Square and Compasses

What has been said about Freemasonry?

These signs and tokens are of no small value; they speak a universal language, and act as a passport to the attention and support of the initiated in all parts of the world. They cannot be lost so long as memory retains its power. Let the possessor of them be expatriated, shipwrecked or imprisoned; let him be stripped of everything he has got in the world; still these credentials remain and are available for use as circumstances require.
      The great effects which they have produced are established by the most incontestable facts of history. They have stayed the uplifted hand of the destroyer; they have softened the asperities of the tyrant; they have mitigated the horrors of captivity; they have subdued the rancor of malevolence; and broken down the barriers of political animosity and sectarian alienation.
     On the field of battle, in the solitude of the uncultivated forests, or in the busy haunts of the crowded city, they have made men of the most hostile feelings, and most distant religions, and the most diversified conditions, rush to the aid of each other, and feel a social joy and satisfaction that they have been able to afford relief to a brother Mason.

- Benjamin Franklin

Concerning the oft-heard statement by some that Freemasonry is a religion, the Supreme Court of Nebraska, in deciding a case some years ago, used the following illuminating language:

?The guiding thought is not religion but religious toleration . . . . The Masonic fraternity refrains from intruding into the field of religion and confines itself to the teaching of morality and duty to one?s fellow men, which makes better men and better citizens.
     ?The distinction is clear between such ethical teachings and the doctrines of religion. One cannot espouse a religion without belief and faith in its peculiar doctrines. A fraternity broad enough to take in and cover with its mantle Christian, Moslem and Jew, without requiring him to renounce his religion, is not a religious organization, although its members may join in prayer which, in the case of each, is a petition addressed to his own Deity. Neither can the belief in the immortality of the soul be denominated religious in the sense that it is typical of any religion, of any race, or of any age. It constitutes one of the most beautiful and consoling features of our own religion, but it is equally found in almost every other. It is so unusual and spontaneous that it is not so much belief or dogma as it is an instinct of the human soul. Neither does it imply or require adherence to any system of religious worship.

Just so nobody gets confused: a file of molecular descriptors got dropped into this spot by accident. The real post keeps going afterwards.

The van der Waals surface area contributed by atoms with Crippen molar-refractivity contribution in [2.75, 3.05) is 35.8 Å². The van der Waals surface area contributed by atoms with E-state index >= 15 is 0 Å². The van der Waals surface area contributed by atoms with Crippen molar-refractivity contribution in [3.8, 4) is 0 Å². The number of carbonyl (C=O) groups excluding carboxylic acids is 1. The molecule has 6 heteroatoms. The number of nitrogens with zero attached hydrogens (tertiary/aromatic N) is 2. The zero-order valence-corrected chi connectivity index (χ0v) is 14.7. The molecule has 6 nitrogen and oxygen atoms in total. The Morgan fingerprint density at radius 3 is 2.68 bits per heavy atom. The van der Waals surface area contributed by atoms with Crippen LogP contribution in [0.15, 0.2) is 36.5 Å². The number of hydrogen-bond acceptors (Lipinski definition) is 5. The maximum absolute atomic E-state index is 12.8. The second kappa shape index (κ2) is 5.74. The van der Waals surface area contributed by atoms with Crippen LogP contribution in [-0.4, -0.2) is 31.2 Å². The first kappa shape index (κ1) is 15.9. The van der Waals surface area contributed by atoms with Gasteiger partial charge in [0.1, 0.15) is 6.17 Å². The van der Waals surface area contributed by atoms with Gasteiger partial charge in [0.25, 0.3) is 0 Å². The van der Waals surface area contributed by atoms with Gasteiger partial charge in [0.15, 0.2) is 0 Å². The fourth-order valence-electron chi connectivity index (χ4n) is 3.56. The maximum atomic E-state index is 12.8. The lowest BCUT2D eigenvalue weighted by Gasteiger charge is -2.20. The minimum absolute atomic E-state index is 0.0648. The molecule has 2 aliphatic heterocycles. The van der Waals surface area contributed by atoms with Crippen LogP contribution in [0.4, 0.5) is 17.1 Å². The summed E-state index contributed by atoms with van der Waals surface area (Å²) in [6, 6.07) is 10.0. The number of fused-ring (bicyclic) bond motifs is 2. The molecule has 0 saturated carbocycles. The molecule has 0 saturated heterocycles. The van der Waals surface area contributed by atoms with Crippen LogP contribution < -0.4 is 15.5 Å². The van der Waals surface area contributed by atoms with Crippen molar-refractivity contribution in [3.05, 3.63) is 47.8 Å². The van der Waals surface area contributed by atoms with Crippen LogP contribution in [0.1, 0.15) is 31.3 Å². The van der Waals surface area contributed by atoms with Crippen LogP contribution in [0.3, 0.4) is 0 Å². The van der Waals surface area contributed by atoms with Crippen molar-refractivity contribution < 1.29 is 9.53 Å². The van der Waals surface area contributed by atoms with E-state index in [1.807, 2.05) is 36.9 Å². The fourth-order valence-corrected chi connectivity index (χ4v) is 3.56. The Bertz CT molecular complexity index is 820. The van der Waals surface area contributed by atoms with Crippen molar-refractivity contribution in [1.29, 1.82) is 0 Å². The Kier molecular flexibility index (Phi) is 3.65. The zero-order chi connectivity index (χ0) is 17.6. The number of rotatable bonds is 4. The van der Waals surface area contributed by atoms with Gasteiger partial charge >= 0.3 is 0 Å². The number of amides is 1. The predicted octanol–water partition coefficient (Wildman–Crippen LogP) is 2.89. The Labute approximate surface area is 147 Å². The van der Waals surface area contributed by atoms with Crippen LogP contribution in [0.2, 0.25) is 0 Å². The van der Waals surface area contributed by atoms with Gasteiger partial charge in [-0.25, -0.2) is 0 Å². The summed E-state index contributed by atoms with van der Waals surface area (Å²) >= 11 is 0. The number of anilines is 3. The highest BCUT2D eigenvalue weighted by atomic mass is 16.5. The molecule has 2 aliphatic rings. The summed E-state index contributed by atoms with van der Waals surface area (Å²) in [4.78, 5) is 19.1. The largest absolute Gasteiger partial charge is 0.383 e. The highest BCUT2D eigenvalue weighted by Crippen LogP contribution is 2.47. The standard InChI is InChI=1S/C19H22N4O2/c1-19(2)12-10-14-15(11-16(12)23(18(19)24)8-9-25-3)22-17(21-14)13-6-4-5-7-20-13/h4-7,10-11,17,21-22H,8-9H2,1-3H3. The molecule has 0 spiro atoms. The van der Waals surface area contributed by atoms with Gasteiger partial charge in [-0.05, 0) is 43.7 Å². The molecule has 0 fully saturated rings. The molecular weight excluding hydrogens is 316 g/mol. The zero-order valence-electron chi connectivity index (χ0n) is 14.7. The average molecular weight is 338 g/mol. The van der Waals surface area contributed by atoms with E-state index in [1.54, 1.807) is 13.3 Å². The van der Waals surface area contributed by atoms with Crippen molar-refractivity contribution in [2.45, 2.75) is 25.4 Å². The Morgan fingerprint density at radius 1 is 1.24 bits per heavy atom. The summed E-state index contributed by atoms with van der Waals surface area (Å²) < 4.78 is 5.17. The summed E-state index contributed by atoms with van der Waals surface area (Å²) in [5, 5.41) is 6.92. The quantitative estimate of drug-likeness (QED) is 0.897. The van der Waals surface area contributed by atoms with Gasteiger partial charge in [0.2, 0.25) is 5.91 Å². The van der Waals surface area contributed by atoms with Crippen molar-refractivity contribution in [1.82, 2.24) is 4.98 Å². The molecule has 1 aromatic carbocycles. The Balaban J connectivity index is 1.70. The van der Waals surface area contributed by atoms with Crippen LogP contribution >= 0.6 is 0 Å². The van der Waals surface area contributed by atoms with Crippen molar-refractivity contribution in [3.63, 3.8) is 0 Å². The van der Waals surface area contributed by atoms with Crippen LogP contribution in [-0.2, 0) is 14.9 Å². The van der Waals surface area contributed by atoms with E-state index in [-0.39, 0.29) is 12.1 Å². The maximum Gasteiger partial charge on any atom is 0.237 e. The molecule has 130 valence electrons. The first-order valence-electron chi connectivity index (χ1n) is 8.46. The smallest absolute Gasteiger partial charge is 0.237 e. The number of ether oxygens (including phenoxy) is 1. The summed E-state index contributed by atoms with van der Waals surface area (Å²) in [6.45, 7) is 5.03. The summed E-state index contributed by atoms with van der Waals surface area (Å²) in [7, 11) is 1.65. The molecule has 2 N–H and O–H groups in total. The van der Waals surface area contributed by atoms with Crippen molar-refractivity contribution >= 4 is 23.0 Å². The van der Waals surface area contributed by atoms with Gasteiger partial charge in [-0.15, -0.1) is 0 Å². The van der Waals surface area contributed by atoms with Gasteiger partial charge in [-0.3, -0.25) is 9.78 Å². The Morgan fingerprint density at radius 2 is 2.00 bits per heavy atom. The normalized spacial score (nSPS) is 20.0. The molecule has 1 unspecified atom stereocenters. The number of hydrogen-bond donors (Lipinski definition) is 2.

?The fact that belief in the doctrines or deity of no particular religion is required, of itself refutes the theory that the Masonic ritual embodies a religion, or that its teachings are religious.?

- -from ?Let There Be Light.? by Alphonse Cerza.
The Masonic Service Association, 1983.

Of all the institutions which have been established for the purpose of improving the condition of mankind, Freemasonry stands preeminent in usefulness as it is in age. Its origin is lost in the abyss of unexplored antiquity. No historical records, no traditional accounts, can with certainty point out the precise time, the place, or the particular manner of its commencement. While some have endeavored to discover its footsteps amongst the master-builders and artists engaged in the construction of the first Jewish temple, others have attempted to trace it to the Eleusinian Mysteries, which are said to have taught the immortality of the soul and the other sublime truths of natural religion. Some again have ascribed its rise to the sainted heroes of the Crusades; while others have endeavored to penetrate the Mysteries of the Druids, and to discover its origin among the wise men of the institution.